Year-end technology trends
Inkjets are slowly become user-friendly -- and may soon be dramatically faster
By Anand Parthasarathy
December 15 2014: Two weeks ago, in this spot, we reviewed the state of the art in home and small office laser printers and found the technology barely evolved from its early days. Things are a little better when we look at inkjet printers, though here too, the industry has remained notably consumer-unfriendly -- till recently.
In 1977, an engineer at Canon, perfected the thermal inkjet technique that still drives all consumer printers from that company as well as from makers like HP and Lexmark. The print cartridges contain a series of tiny chambers, each with its heater. When a pulse of current is passed through the heating element, the ink vaporises into a bubble and drops onto the paper.
A rival 'cold' technique used by Epson and Brother, uses the piezo electric effect instead of a heater: When a voltage is applied, a piezo ( meaning 'squeezed') material changes shape and pushes a drop of ink out of the nozzle.
Till a decade ago, entry level colour inkjets came with a single multi-colour cartridge -- and customers resented the wastage: If one colour of the three was used up, it stopped working. Then makers offered separate cartridges for black and the three primary colours -- but here too industry avarice was at play: cartridges notoriously indicated they were empty, even though substantial ink remained. Till customer outrage stopped it, some even installed 'killer' chips that prevented them from bring reused by refilling.
This year Epson became the first printer maker to offer ink tank systems in its consumer range of inkjets: While ink cartridges typically contain about 10 ml of ink, these printers let users pour ink into four tanks from 70 ml bottles which cost around Rs 440 each. It's not rocket science -- and most buyers will appreciate the savings -- considering that printing ink, millilitre for millilitre, is costlier than champagne.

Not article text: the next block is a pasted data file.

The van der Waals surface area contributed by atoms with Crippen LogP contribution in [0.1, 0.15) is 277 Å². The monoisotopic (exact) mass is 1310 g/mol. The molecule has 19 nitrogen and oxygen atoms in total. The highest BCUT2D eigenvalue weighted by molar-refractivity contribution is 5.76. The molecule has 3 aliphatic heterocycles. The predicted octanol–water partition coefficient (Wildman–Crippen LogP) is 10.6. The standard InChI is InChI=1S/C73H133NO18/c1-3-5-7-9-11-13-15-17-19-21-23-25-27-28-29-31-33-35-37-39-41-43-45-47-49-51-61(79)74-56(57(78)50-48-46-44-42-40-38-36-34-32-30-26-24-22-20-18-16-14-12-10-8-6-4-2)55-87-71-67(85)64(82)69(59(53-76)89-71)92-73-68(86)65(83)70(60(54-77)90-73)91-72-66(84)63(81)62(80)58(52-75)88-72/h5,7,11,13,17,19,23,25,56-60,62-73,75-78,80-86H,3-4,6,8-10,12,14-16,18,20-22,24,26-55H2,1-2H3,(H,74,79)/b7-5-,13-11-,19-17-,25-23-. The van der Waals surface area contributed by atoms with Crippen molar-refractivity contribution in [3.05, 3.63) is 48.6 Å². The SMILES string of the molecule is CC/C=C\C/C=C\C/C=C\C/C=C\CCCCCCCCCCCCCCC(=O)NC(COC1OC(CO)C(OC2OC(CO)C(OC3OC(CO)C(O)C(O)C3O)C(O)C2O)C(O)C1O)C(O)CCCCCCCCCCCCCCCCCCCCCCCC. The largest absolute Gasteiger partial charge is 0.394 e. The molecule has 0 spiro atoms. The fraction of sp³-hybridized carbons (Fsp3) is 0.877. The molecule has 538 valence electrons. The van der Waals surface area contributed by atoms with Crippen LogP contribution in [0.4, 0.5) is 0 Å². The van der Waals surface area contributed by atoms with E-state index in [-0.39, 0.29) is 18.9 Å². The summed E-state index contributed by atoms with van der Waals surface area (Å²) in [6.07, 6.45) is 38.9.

I recently tried out one of the 7 tank ink printers Epson offers -- the L210 -- an A4 print-scan-copy machine which is priced Rs 10,499. The tanks are fitted on the outer wall and filling them is a no-brainer. You can lock the tanks during transportation. The company suggests you can get about 4000 pages from a set of bottles, which means around 25 paise for a colour page -- not bad! If you need the wireless feature you have to pay another Rs 5000 for the L355. The prints are churned out at between 15 and 25 pages a minute(ppm).
High speed printers
These speeds are about par for consumer inkjets -- but the irony is the industry developed new technology that can triple this speed, even 6 years ago. This is done by making the cartridge as wide as the paper carriage. Instead of the head zipping to and fro across the paper width, it now stands still and prints the full page width at one go. Only the paper moves forward one line at a time.
The technology was developed almost simultaneously by HP which initially called it Edgeline, later PageWide -- and by an Australian ( now San Diego, US-based) outfit called Memjet. Print speeds of up to 75 ppm have been achieved by these wide print heads which house 40,000 to 70,000 ink nozzles. Canon and Xerox which have licensed the Memjet technology and HP using its own technology, have launched these zippy printers -- but mainly for the high-end production print market.
The cheapest PageWide printer today costs more than Rs 40,000, but it looks as if printer makers might slowly trickle down the technology to the small office sector. Clearly, the lay consumer -- like Mr Barkis in David Copperfield --is 'willing'. High speed inkjet printing is a technology whose time has come.
For a few days, a short video on Memjet technology, in our Tech Video spot on the home page